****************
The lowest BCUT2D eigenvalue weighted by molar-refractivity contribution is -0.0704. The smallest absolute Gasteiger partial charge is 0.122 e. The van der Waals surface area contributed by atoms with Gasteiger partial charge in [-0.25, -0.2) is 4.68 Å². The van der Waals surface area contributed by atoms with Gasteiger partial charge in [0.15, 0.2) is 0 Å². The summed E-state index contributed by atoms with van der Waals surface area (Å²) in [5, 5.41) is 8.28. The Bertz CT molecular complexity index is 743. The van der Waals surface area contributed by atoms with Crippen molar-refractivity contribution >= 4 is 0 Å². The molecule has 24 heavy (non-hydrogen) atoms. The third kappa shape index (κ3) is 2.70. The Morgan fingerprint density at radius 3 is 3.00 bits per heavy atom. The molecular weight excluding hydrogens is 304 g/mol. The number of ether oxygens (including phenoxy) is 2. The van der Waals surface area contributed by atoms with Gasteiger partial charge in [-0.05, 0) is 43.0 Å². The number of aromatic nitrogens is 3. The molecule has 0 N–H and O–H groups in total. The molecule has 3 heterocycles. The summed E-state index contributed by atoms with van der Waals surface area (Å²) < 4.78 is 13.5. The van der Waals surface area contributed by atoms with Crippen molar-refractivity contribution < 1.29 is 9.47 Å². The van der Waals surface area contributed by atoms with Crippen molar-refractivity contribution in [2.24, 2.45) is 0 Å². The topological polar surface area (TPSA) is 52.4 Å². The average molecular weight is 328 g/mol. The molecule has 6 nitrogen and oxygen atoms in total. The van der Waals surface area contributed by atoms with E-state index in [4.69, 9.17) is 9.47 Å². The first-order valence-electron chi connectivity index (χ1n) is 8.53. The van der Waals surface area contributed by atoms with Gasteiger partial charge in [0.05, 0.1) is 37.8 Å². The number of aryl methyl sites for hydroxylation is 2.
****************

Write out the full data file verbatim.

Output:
The lowest BCUT2D eigenvalue weighted by molar-refractivity contribution is -0.0704. The smallest absolute Gasteiger partial charge is 0.122 e. The van der Waals surface area contributed by atoms with Gasteiger partial charge in [-0.25, -0.2) is 4.68 Å². The van der Waals surface area contributed by atoms with Gasteiger partial charge in [0.15, 0.2) is 0 Å². The summed E-state index contributed by atoms with van der Waals surface area (Å²) in [5, 5.41) is 8.28. The Bertz CT molecular complexity index is 743. The van der Waals surface area contributed by atoms with Crippen molar-refractivity contribution >= 4 is 0 Å². The molecule has 24 heavy (non-hydrogen) atoms. The third kappa shape index (κ3) is 2.70. The Morgan fingerprint density at radius 3 is 3.00 bits per heavy atom. The molecular weight excluding hydrogens is 304 g/mol. The number of ether oxygens (including phenoxy) is 2. The van der Waals surface area contributed by atoms with Gasteiger partial charge in [-0.05, 0) is 43.0 Å². The number of aromatic nitrogens is 3. The molecule has 0 N–H and O–H groups in total. The molecule has 3 heterocycles. The summed E-state index contributed by atoms with van der Waals surface area (Å²) < 4.78 is 13.5. The van der Waals surface area contributed by atoms with Crippen molar-refractivity contribution < 1.29 is 9.47 Å². The van der Waals surface area contributed by atoms with Crippen molar-refractivity contribution in [2.24, 2.45) is 0 Å². The topological polar surface area (TPSA) is 52.4 Å². The average molecular weight is 328 g/mol. The molecule has 6 nitrogen and oxygen atoms in total. The van der Waals surface area contributed by atoms with E-state index in [4.69, 9.17) is 9.47 Å². The first-order valence-electron chi connectivity index (χ1n) is 8.53. The van der Waals surface area contributed by atoms with Gasteiger partial charge in [0.05, 0.1) is 37.8 Å². The number of aryl methyl sites for hydroxylation is 2.